As we approach a fresh, new year full of hope, aspirations, and expectations, you may find your “to do” list already filling up with activities. The calendar you received for the holiday already has many events scheduled. But what if I suggested erasing some of these “must do” tasks? For you and for your children. You balk at the thought? Don’t we have to do all these things, you ask? Do you really?
Does a five-night filled hectic schedule burn children out or help them to become well rounded? One mom struggled with this very thought. Her name is Amber Patricio. She came to the conclusion that activity doesn’t equal well rounded, well-loved children. Her family made some major modifications to their family life and schedule last year. She found this change contributed to a less harried life style.
Looking at her full schedule, she chose to make a change but not without some considerations. She shares, “Another step for me was just saying…no, first to the guilt in feeling that reducing our children’s activities would be detrimental to their well-being. But also just saying no to the fast paced world around us that seems to scream, ‘You (and your kids) must be busy with somewhere to go at all times.”
So Amber looked at her families activities from sports, scouts, dance, music and even additional church activities. Limiting her children to no more than one extracurricular activity in any given season and choosing to forgo Wednesday night services has freed up her family to enjoy each other and to savor life. Now they enjoy spontaneous visits from grandparents; the children play outside, and they read together more. Family conversations have increased, they enjoy family devotions and generally enjoy each other’s company.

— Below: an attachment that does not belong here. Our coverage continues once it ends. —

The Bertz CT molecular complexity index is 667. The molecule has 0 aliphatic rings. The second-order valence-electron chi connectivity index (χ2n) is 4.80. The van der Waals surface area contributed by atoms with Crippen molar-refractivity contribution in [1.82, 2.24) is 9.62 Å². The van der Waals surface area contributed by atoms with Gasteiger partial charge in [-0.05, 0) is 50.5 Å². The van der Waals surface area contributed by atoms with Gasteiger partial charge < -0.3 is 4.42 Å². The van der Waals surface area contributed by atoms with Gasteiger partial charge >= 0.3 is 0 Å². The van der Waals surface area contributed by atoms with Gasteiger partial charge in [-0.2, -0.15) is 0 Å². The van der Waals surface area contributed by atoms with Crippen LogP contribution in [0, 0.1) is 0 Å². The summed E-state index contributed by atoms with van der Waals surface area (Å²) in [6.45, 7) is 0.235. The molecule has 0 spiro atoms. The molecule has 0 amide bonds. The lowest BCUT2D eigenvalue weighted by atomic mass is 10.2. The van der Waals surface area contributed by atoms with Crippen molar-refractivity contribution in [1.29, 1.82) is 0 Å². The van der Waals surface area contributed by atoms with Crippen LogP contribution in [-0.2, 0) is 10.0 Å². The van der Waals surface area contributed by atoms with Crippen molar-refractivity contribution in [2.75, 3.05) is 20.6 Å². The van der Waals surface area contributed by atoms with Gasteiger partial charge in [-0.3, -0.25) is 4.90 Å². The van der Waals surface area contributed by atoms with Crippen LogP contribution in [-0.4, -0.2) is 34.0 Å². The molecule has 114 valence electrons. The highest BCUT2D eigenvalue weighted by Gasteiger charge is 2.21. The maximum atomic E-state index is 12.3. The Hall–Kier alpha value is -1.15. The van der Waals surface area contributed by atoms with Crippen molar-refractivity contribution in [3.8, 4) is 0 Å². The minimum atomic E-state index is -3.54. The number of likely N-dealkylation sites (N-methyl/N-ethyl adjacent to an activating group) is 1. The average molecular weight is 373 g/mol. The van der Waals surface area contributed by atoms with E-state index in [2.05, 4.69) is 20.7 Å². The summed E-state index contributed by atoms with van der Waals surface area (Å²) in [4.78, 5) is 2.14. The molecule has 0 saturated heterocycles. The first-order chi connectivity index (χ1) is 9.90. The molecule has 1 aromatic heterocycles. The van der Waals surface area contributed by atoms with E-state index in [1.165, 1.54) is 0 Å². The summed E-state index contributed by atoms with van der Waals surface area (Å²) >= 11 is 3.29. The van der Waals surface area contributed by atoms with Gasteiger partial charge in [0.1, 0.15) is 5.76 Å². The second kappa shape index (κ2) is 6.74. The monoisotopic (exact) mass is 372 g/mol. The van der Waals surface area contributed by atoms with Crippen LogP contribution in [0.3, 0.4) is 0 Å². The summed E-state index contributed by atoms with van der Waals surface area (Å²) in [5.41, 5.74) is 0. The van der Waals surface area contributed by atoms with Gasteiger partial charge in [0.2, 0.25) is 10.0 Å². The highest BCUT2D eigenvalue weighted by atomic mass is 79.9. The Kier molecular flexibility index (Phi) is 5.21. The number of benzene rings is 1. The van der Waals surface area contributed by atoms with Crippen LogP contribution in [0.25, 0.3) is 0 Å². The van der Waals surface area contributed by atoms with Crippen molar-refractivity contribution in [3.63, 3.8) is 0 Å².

Her advice to other mothers: “I would say to Mom’s, listen to your heart and trust your instincts. And equally important, observe your children. Their needs are much more simple than what our society would deem otherwise.”
Another mom, Cheri Copeland cut out dance and piano for their oldest daughter, though she still persues Girl Scout’s and basketball. Cheri lets her children decide activities for family night. It could be enjoying a frozen yogurt or a hot chocolate by the fire. Cheri says, “I recommend doing it! We as a society are so busy, and it’s just not necessary.”
Could reducing your schedule be a possibility? Does your child have an activity planned every night of the week? While I’m not suggesting canceling tutoring or academic pursuits, like Cheri, you could substitute dance or piano lessons for a family night at home.
Here are a few ideas on how enjoy a family night:
- Cooking a Meal together.
- Playing a card game.
- Learning how to bake.
- Sharing a hobby you love with your children.
- Buy a Calligraphy set and practice together.
- Paint with Numbers or Color.
- Plant an Indoor Garden.
- Learn how to play an instrument together (check out YouTube Instructional Videos).
- Look at old photo albums. Remembering old memories brings laughter.
- Plan a skit or a play to perform for extended family.
Think of something fun and relaxing which would allow for “talking time” with your child. This kind of bonding time is precious for your child. They’ll love the personal one on one time.
Through it all in 2017, cherish precious family time as golden moments. Fully engage, be present and laugh enjoying time with your children. These are the wonderful moments that make up our year. Not rushing here and there, fighting traffic, saying “yes” to every activity and being run down from the pace of life. How do you plan to slow down in 2017? Share your story below; I read each one.